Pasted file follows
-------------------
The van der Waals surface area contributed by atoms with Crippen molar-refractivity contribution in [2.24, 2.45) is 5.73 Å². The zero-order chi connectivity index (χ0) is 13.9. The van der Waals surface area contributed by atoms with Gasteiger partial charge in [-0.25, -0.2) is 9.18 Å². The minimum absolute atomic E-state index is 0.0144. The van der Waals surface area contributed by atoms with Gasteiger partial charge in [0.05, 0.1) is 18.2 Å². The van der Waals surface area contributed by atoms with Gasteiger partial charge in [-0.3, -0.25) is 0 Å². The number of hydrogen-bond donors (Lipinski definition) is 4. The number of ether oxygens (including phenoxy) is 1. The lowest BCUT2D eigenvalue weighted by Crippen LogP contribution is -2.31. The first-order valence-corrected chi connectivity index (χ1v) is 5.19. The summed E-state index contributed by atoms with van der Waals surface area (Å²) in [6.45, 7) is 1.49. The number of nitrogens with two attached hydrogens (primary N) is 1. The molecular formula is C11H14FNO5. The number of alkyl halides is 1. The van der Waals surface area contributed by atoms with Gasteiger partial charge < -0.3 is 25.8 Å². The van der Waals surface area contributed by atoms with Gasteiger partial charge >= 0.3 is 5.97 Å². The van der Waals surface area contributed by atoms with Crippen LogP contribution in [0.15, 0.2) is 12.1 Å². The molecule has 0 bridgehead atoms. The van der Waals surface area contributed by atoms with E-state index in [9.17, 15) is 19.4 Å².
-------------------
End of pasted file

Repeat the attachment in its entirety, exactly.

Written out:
The van der Waals surface area contributed by atoms with Crippen molar-refractivity contribution in [2.24, 2.45) is 5.73 Å². The zero-order chi connectivity index (χ0) is 13.9. The van der Waals surface area contributed by atoms with Gasteiger partial charge in [-0.25, -0.2) is 9.18 Å². The minimum absolute atomic E-state index is 0.0144. The van der Waals surface area contributed by atoms with Gasteiger partial charge in [0.05, 0.1) is 18.2 Å². The van der Waals surface area contributed by atoms with Gasteiger partial charge in [-0.3, -0.25) is 0 Å². The number of hydrogen-bond donors (Lipinski definition) is 4. The number of ether oxygens (including phenoxy) is 1. The lowest BCUT2D eigenvalue weighted by Crippen LogP contribution is -2.31. The first-order valence-corrected chi connectivity index (χ1v) is 5.19. The summed E-state index contributed by atoms with van der Waals surface area (Å²) in [6.45, 7) is 1.49. The number of nitrogens with two attached hydrogens (primary N) is 1. The molecular formula is C11H14FNO5. The number of alkyl halides is 1. The van der Waals surface area contributed by atoms with Gasteiger partial charge < -0.3 is 25.8 Å². The van der Waals surface area contributed by atoms with Gasteiger partial charge >= 0.3 is 5.97 Å². The van der Waals surface area contributed by atoms with Crippen LogP contribution in [0.15, 0.2) is 12.1 Å². The molecule has 0 bridgehead atoms. The van der Waals surface area contributed by atoms with E-state index in [9.17, 15) is 19.4 Å².